Inside the meeting that set the Cubs apart in their pursuit of Jameson Taillon

The Cubs made Taillon’s four-year deal official on Monday.

SHARE Inside the meeting that set the Cubs apart in their pursuit of Jameson Taillon
Right-hander Jameson Taillon said the Cubs were the only team that “went out of their way” to meet with him in person during his free agency.

Right-hander Jameson Taillon said the Cubs were the only team that “went out of their way” to meet with him in person during his free agency.

Mary Altaffer/AP

Right-hander Jameson Taillon and Cubs vice president of pitching Craig Breslow carved out about 30 minutes for lunch at Zero Bond in New York last month. They stayed for more than two hours, and if Taillon hadn’t had other engagements that day, they might have talked for longer.

“I left that meeting feeling like this could be a really great fit,” Taillon said in his introductory Zoom news conference Monday.

The Cubs made Taillon’s four-year deal official. His contract is worth $68 million, a source confirmed two weeks ago when the parties agreed to terms. For Taillon, that in-person meeting — along with the individualized videos the Cubs sent — became a separator in his free-agency decision.

“Everyone I talked to, it just felt easy,” Taillon said of the Cubs. “It felt right. I was impressed with every team, for sure. But the Cubs felt genuine in that regard, that they reached out early, they reached out often.”

The Cubs had other advantages as they pursued Taillon, who said he talked to a lot of teams. From his time with the Pirates, Taillon knew what it was like to pitch at Wrigley Field when the Cubs were playoff contenders. And the club assured him they were going to spend to improve.

Taillon sought input from ex-Cubs: his Yankees teammates Anthony Rizzo and Scott Effross and former Pirates teammate Trevor Williams.

“All the feedback I got was like, ‘Dude, if you have the opportunity to play there, you really have to take it,’ ’’ Taillon said.

Early on, the Cubs sent him customized videos about the Wrigley Field experience, the history of the team and the fan base. He said he loved the videos so much that he watched them every day for a couple of weeks. No other teams had done that. And no other team met with Taillon in person.

Some free-agent meetings are more formal. Others, like Breslow’s one-on-one lunch with Taillon last month, are free-flowing. Breslow came armed with a tablet loaded with a series of slides on the pitching infrastructure’s insights, but those augmented the natural conversation.

“I was struck by his aptitude and curiosity,” Breslow said in a conversation with the Sun-Times.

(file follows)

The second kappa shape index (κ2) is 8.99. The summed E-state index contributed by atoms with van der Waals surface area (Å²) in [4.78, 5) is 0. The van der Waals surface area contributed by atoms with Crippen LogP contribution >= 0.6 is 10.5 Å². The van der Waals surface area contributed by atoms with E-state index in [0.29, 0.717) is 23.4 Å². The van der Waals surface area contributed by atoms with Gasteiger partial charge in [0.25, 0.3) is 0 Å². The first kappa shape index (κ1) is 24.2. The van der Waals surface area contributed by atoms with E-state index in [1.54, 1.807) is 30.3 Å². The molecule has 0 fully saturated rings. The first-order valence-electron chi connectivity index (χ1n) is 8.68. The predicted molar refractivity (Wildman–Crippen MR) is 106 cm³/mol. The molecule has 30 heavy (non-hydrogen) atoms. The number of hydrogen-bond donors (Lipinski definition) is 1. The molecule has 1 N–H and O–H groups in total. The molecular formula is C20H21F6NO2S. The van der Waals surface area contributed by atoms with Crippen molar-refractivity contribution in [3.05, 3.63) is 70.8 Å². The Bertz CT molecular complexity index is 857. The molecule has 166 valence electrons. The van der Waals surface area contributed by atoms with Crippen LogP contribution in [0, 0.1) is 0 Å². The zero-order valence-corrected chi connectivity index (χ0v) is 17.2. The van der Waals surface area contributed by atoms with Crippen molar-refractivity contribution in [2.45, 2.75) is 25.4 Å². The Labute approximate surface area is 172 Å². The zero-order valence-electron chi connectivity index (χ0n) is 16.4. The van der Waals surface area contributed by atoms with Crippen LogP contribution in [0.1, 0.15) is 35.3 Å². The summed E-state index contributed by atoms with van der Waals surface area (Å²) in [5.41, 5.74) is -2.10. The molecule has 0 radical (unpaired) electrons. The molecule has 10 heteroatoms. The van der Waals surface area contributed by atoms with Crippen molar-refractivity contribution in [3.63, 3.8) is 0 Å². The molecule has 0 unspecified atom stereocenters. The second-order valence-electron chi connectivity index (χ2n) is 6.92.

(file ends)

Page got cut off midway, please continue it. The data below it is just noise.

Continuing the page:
They talked about changes Taillon made coming back from injury. Since his second Tommy John surgery, in 2019, Taillon has made mechanical adjustments that have given him more ride on his four-seam fastball. He also has separated his cutter and slider.

They talked about tweaks Taillon still wants to make to his delivery and pitch usage. He hopes to throw his curveball more and fine-tune the consistency of his cutter and slider.

Taillon impressed Breslow with his desire to take on a leadership role and help build the pitching staff’s camaraderie. From the other side of the field, Taillon had noticed Cubs veteran pitchers Kyle Hendricks and Marcus Stroman cheering on their teammates.

“There’s a level of detail and engagement and awareness to that,” Breslow said, “that goes beyond just saying things on their face.”

Taillon and Breslow “nerd[ed] out on pitching,” as Taillon put it. They discussed Taillon’s career path, the advantages of playing in Chicago, restaurant recommendations. They looked up at the clock, and 2œ hours had passed.

On Breslow’s way back from New York, president of baseball operations Jed Hoyer reached out to see how the meeting went. The Cubs had received so many positive reviews on Taillon’s makeup that Breslow wasn’t quite sure. He couldn’t say whether it went so well because Taillon was as interested in the Cubs as they were in him or because “he just seems like a great guy who’s super-easy to talk to.”

About two weeks ago, Taillon’s commitment answered that question.

“I feel like I still have some untapped potential that I’m really trying to hunt down,” Taillon said Monday, “And I felt like this was a great fit to help me find that.”

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